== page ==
Russian police smash illegal $30 million cheesemaking ring
Russian police said Tuesday they had detained an "international criminal gang" that produced contraband cheese worth some $30 million using banned Western ingredients.
Russian officials are currently waging war against produce from the West prohibited under a year-old embargo introduced in retaliation for sanctions on Moscow over Ukraine.
Authorities earlier this month started bulldozing piles of cheese, peaches and even frozen geese after Russian President Vladimir Putin ordered the destruction of food smuggled into the country illegally.
Now police in the Moscow region say they have arrested six people for producing cheese worth some $30 million (27 million euros) with banned Western rennet, a substance containing enzymes used for cheese production.
Authorities "foiled the activities of an organised international criminal gang in the Moscow region whose members have for a long time been engaged in smuggling sanctioned products from abroad," police spokeswoman Yelena Alekseeva said in a statement.
A police video of the arrest published by the interior ministry showed law enforcement officers pinning one suspect to the ground and another against a vehicle.
Police claim the cheese, which had been sold under counterfeit labels, had made its way into grocery stores in St. Petersburg, as well as in the Moscow and Leningrad regions.
Law enforcement officers recovered some 470 kilogrammes (1,000 pounds) of rennet and equipment to print counterfeit labels during 17 separate searches of the suspects' homes, offices and warehouses, the interior ministry said.
The suspects could face fraud charges that carry a possible sentence of up to 10 years in prison, police said.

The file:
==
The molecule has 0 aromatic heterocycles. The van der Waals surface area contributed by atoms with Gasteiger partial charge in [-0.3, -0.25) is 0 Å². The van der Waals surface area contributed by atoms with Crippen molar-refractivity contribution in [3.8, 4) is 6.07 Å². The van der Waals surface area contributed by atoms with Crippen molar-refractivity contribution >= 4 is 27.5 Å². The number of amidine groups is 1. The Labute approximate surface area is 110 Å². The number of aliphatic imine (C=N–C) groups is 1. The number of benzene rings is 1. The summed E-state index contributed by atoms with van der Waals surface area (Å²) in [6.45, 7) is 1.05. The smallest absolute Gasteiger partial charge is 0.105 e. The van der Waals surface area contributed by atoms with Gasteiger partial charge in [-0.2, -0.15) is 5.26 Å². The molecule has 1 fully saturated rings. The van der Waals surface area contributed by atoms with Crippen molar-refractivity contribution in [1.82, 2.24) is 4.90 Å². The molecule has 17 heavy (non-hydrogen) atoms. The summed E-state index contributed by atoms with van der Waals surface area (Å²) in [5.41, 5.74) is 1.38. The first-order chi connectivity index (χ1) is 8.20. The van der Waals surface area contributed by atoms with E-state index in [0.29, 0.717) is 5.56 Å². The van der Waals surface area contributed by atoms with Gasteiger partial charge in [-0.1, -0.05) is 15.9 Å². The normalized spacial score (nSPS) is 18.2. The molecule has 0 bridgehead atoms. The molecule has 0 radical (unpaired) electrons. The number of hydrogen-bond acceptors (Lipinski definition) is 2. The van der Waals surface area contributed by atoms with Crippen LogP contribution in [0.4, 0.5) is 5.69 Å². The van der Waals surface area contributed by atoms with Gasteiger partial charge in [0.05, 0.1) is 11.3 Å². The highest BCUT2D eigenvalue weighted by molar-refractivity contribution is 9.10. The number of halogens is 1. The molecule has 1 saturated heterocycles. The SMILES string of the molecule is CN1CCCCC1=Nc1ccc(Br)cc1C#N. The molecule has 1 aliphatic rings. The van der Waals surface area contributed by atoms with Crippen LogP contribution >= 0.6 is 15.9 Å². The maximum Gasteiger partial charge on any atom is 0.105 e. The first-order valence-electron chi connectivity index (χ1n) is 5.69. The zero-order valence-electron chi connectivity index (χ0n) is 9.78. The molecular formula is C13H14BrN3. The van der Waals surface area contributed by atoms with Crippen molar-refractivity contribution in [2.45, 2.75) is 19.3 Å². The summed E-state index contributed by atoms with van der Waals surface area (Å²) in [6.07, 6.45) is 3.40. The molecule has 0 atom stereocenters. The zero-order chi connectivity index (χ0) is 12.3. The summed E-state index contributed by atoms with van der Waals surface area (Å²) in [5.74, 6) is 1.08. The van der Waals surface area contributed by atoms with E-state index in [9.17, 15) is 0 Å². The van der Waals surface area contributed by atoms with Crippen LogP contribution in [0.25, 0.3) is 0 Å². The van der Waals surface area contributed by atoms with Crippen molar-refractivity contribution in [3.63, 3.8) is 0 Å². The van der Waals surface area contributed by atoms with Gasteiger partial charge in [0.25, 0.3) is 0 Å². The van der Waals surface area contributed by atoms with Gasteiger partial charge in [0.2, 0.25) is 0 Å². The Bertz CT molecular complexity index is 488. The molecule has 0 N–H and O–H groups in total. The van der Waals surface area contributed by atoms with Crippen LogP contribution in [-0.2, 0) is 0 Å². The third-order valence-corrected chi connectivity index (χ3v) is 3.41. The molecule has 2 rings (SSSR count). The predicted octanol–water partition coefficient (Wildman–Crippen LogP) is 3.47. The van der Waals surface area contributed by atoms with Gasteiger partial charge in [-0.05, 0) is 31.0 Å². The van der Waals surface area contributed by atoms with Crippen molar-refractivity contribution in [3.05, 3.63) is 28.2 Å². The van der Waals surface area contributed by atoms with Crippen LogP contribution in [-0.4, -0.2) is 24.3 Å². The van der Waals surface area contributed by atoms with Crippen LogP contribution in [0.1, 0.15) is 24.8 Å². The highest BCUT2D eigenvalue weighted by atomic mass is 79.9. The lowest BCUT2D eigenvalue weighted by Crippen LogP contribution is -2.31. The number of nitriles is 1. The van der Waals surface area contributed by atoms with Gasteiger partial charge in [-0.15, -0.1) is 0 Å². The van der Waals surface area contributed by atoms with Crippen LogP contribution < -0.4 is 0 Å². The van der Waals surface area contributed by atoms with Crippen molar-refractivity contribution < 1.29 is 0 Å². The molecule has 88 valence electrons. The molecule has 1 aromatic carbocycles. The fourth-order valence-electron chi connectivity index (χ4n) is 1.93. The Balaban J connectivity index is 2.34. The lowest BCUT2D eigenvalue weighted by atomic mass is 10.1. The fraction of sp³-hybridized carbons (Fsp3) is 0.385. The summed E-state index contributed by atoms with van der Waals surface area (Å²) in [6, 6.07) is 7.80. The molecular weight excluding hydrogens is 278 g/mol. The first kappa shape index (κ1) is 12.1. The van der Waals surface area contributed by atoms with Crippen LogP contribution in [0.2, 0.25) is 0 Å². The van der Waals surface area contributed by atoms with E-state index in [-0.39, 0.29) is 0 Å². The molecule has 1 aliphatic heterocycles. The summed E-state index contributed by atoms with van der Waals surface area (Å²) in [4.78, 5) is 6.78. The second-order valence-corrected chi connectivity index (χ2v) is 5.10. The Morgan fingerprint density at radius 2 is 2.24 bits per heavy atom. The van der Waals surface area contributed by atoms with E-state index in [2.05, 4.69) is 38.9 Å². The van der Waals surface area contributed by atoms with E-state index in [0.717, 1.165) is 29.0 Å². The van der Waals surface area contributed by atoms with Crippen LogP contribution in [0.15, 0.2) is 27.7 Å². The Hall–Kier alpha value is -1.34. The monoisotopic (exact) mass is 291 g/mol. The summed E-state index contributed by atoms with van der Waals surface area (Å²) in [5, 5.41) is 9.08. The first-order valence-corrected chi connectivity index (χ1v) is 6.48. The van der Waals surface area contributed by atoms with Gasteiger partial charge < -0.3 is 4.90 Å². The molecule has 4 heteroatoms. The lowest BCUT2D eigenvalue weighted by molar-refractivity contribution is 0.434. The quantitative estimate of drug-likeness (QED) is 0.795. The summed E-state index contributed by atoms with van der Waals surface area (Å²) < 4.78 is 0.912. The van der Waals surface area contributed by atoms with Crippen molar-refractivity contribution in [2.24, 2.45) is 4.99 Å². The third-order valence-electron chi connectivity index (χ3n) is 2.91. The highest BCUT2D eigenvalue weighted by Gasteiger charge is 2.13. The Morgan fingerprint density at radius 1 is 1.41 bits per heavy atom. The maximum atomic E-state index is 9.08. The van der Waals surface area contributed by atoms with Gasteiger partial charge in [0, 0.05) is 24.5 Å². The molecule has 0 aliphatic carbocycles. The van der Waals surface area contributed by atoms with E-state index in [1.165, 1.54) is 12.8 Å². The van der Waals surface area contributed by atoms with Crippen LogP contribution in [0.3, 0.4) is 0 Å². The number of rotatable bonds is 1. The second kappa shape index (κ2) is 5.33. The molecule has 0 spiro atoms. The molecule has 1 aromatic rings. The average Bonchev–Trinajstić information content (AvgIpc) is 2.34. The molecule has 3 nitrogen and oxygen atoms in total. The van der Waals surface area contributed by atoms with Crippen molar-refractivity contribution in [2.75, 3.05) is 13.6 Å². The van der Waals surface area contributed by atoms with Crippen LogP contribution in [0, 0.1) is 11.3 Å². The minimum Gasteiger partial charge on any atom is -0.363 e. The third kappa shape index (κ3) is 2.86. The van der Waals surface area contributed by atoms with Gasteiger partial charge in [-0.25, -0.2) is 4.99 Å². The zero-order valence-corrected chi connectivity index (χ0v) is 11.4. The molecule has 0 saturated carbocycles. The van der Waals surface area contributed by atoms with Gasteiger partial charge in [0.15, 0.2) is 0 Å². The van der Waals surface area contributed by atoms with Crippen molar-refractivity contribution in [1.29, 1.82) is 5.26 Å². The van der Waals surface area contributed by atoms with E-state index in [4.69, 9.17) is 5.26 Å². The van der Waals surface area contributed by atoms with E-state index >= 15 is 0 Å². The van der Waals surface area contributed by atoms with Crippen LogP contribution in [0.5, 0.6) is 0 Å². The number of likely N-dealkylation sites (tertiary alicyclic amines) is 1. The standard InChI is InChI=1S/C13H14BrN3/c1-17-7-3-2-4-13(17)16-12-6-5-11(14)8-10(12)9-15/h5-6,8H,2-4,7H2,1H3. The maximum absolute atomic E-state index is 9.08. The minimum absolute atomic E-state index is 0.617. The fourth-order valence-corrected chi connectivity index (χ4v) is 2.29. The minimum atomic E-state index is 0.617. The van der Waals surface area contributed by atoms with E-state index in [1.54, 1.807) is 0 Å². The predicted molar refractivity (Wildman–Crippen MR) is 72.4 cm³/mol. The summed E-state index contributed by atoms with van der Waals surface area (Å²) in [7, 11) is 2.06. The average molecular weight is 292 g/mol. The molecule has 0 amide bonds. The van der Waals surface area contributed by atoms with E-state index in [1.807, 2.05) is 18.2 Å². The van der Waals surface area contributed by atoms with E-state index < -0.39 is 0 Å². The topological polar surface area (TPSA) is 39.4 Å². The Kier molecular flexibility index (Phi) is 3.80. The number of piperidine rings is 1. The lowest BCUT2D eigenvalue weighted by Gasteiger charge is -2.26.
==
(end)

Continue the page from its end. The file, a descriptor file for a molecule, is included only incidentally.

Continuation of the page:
An unnamed source in law enforcement told RBK business newspaper that the rennet used by the ring had been imported illegally from countries including Latvia, Lithuania and Poland, which are subject to Russian sanctions.
When contacted by AFP on Tuesday, the interior ministry refused to reveal the precise origin of the foreign produce.
Police also said the investigation was ongoing and that they were trying to identify other members of the ring, as well as consumers who could have purchased the contraband cheese.
- Banned food hotline -
Russian government bodies have warned citizens against consuming embargoed Western products, which they claim can be harmful.
The destruction of Western food has prompted criticism from politicians and activists and a rare outcry from ordinary Russians, who say the produce could feed the country's poorest.
But that has not put off officials, and Russia's general prosecutor on Tuesday launched a hotline for citizens to report illicit Western cheeses and pates to the authorities.
"Unscrupulous suppliers are importing these products without quality compliance checks or compliance with transportation and storage conditions, which can make them dangerous to citizens' health," prosecutors said in a statement.
In its first day of operations, the hotline received more than 50 calls from different regions, one of its two operators said.
Small amounts of Western food brought into the country for private consumption are still permitted.
© 2015 AFP